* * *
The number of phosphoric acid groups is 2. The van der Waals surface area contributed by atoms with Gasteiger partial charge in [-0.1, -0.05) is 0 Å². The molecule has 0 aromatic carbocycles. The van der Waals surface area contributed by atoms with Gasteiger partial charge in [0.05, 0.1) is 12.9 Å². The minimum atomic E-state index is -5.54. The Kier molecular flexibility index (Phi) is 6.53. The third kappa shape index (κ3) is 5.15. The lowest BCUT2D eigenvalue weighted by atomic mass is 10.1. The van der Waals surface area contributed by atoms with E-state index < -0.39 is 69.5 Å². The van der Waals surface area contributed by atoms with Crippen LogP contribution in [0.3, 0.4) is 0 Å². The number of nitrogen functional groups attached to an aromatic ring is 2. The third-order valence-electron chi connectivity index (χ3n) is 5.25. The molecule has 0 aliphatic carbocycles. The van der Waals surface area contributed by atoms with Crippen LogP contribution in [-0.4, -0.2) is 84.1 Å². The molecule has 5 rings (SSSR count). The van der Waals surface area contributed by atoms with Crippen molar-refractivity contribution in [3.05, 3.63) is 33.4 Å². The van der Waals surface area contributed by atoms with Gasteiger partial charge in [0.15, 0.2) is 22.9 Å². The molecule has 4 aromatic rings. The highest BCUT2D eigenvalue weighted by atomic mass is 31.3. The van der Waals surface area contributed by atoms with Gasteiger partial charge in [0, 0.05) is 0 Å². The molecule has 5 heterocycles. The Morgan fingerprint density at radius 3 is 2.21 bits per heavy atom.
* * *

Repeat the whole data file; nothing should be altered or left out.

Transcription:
The number of phosphoric acid groups is 2. The van der Waals surface area contributed by atoms with Gasteiger partial charge in [-0.1, -0.05) is 0 Å². The molecule has 0 aromatic carbocycles. The van der Waals surface area contributed by atoms with Gasteiger partial charge in [0.05, 0.1) is 12.9 Å². The minimum atomic E-state index is -5.54. The Kier molecular flexibility index (Phi) is 6.53. The third kappa shape index (κ3) is 5.15. The lowest BCUT2D eigenvalue weighted by atomic mass is 10.1. The van der Waals surface area contributed by atoms with E-state index < -0.39 is 69.5 Å². The van der Waals surface area contributed by atoms with Crippen LogP contribution in [0.3, 0.4) is 0 Å². The number of nitrogen functional groups attached to an aromatic ring is 2. The third-order valence-electron chi connectivity index (χ3n) is 5.25. The molecule has 0 aliphatic carbocycles. The van der Waals surface area contributed by atoms with Crippen LogP contribution in [-0.4, -0.2) is 84.1 Å². The molecule has 5 rings (SSSR count). The van der Waals surface area contributed by atoms with Crippen molar-refractivity contribution in [3.05, 3.63) is 33.4 Å². The van der Waals surface area contributed by atoms with Gasteiger partial charge in [0.15, 0.2) is 22.9 Å². The molecule has 4 aromatic rings. The highest BCUT2D eigenvalue weighted by atomic mass is 31.3. The van der Waals surface area contributed by atoms with Gasteiger partial charge in [0, 0.05) is 0 Å². The molecule has 5 heterocycles. The Morgan fingerprint density at radius 3 is 2.21 bits per heavy atom.